Research and use of ALSS in China has been on-going now for 30 years. One of the former more popular ALSS in China was plasma-exchange (PE); in some cases used in combination with other extracorporeal detoxification techniques such as dialysis and perfusion. These were conventionally used in China, but continuously criticized for their poor clinical results due to low detoxification efficiency, the removal of factors essential for regenerating the liver and the potential danger of cross-infection.6
The novel advanced liver support therapy, named molecular adsorbents recirculating system (MARS), has been available commercially in China now since the middle of 2001. So far, more than 700 LF patients have been treated with MARS, with more than 2000 treatments in more than 40 hospitals throughout China.7
We submit here a systematic review to evaluate the effects of the MARS treatment on the different applications with emphasis on HBV related LF; we consider a combination which we rarely found when reviewing the literature of larger scale studies.
The MARS (University of Rostock, Rostock, Germany) is the extracorporeal device that has the most widespread use in intensive care units and hepatology centers worldwide. MARS enables the selective removal of water-soluble and albumin-bound substances, in which human serum albumin serves as a carrier to facilitate the diffusion between a hemodialysis membrane on one side and a set of adsorbent columns with a conventional dialysis unit on the other sides.7,8
There are still differences in the definition and/or criteria for classifying liver failure between China and western countries. In China, classification criteria are summarized by the Chinese Medical Association (CMA). In general, liver failure based on the various etiologies is named severe hepatitis in China, of which there are three types of severe viral hepatitis in China; acute, subacute and chronic severe hepatitis.9 All data were originally considered within the framework of these criteria, which ensured comparability in our review of this multicenter study.
Most treated patients were followed for short-term outcomes while in hospital. Only a few had as long as 3 months survival. Our study in terms of outcome focused only on the short-term definition.
Statistical analysisData in this review study were presented as percentage incidences and as mean ± standard deviation (SD). Comparisons between groups were obtained using the χ2 test and Student's t test. A P <0.05 was considered statistically significant. All calculations were carried out using the SPSS11.5 software package.
Indications and general surveyThis report analyses data of patients treated with MARS through May 2005. During that time, despite having treated more than 700 patients with MARS, only data on 252 patients with 514 treatments from 14 hospitals in China were eligible for this review. The mean age was (44.9±12.7) years with a range from 15–80 years, 184 were male and 68 were female.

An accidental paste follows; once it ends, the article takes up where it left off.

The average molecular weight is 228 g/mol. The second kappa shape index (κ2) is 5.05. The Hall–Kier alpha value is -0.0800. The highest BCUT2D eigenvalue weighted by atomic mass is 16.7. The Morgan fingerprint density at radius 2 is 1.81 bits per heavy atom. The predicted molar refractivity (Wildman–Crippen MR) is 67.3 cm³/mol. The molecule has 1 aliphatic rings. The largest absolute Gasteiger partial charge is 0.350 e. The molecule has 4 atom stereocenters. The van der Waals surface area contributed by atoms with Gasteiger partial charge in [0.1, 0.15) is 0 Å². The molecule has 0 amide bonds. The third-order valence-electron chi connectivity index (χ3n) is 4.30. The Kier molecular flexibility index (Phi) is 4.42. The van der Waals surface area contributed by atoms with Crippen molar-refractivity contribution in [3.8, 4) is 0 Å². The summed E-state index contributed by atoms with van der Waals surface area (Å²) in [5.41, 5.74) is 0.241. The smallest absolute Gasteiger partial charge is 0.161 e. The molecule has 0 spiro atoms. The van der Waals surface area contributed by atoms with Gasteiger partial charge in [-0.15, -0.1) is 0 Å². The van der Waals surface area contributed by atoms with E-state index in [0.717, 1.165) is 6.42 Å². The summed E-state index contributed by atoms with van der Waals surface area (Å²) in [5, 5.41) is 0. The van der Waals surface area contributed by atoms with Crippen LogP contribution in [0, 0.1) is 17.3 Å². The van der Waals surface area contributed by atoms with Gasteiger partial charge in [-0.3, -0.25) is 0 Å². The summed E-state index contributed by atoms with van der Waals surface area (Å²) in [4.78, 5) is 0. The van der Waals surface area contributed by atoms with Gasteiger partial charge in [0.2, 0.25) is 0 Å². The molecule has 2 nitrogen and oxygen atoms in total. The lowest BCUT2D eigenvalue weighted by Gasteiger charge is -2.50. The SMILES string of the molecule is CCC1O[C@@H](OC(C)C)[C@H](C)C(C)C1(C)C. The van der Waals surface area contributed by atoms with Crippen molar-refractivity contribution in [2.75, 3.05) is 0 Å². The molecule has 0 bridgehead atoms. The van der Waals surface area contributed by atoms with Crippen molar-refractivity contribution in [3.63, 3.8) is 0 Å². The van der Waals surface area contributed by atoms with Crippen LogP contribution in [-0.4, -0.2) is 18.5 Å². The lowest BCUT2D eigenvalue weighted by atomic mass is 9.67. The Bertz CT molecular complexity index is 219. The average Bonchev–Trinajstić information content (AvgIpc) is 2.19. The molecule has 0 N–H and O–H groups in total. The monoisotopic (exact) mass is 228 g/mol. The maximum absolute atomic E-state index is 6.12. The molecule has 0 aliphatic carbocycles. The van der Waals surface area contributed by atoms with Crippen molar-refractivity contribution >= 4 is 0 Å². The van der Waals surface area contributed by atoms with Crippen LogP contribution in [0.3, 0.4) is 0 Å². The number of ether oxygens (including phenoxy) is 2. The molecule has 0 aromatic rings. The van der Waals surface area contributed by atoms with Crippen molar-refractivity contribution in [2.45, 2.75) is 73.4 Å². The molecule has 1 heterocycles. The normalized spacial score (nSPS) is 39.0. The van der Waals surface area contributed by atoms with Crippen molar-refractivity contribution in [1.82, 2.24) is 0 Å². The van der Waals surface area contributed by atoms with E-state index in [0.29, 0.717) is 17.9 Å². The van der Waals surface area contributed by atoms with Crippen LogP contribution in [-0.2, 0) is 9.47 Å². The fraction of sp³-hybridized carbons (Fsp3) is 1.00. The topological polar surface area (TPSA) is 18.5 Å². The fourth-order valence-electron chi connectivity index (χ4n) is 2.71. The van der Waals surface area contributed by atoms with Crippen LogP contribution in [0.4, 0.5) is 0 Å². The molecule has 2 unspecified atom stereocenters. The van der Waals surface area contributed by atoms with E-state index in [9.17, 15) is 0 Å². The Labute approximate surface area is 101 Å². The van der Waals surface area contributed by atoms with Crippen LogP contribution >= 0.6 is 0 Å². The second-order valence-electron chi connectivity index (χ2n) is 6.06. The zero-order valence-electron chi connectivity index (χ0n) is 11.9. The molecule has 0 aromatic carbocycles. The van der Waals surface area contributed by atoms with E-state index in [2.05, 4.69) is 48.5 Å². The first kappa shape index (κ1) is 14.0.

We divided the 252 liver failure patients into 3 major groups including acute severe hepatitis (ASH), subacute severe hepatitis (SSH) and chronic severe hepatitis (CSH). Besides other miscellaneous indications such as primary non-function (PNF) and severe acute respiratory syndrome (SARS) for example, the largest group was the CSH group with 156 patients, 61.9%. The others groups were as follows: ASH had 44 patients (17.5%), SSH with 23 patients (9.1%), PBC 12 patients (4.8%), PNF 9 patients (3.6%), 1 SARS case and a 7-patient-group which included hepatectomy and Budd-Chiari syndrome.
Looking at the subgroups of the etiology classification, we found that hepatitis B was predominant in the hepatic failure patients: 22 of the 44 patients (50%) in the ASH group, 15 of the 23 patients (65.2%) in the SSH group and 151 of the 156 (96.8%) in the CSH group. Thus, the overall hepatitis B cases included 188 patients, overlapping of hepatitis C or hepatitis D. We will study the outcome focusing on the extracted data of the 188 severe hepatitis B patients.
The total number of treatments was 514, giving an average of 2.04 treatments per patient. Although this seems to be less than the average found in some other reports, after closer investigation it was observed that contrary to medical prescription, many patients did not complete the MARS treatment schedule and stopped after the first treatment due to economical reasons; in the hepatitis B group, it was noted that 39 of 188 patients (20.7%) rejected the prescription for consecutive treatments. The actual average number of treatments for the remaining patients who completed the therapy is therefore higher than the 2.04 treatment per patient.
Safety profileMARS treatments were performed according to standard guidelines which included standard medical therapy. All procedures ran smoothly and safely even for critically ill patients. Except for slight chills, nausea or anaphylaxis, which is related to extracorporeal therapies and transitorily present in some patients, hemodynamic instability was rarely observed. Recovery was uneventful without the need for any special medical intervention. Possible thrombocytopenia was asymptomatic and seldom required a patient to be weaned off the MARS therapy.10 Unlike some of the other extracorporeal devices, the use of MARS is not associated with a loss of clotting factors, growth factors, hormone binding proteins or acute phase reactants.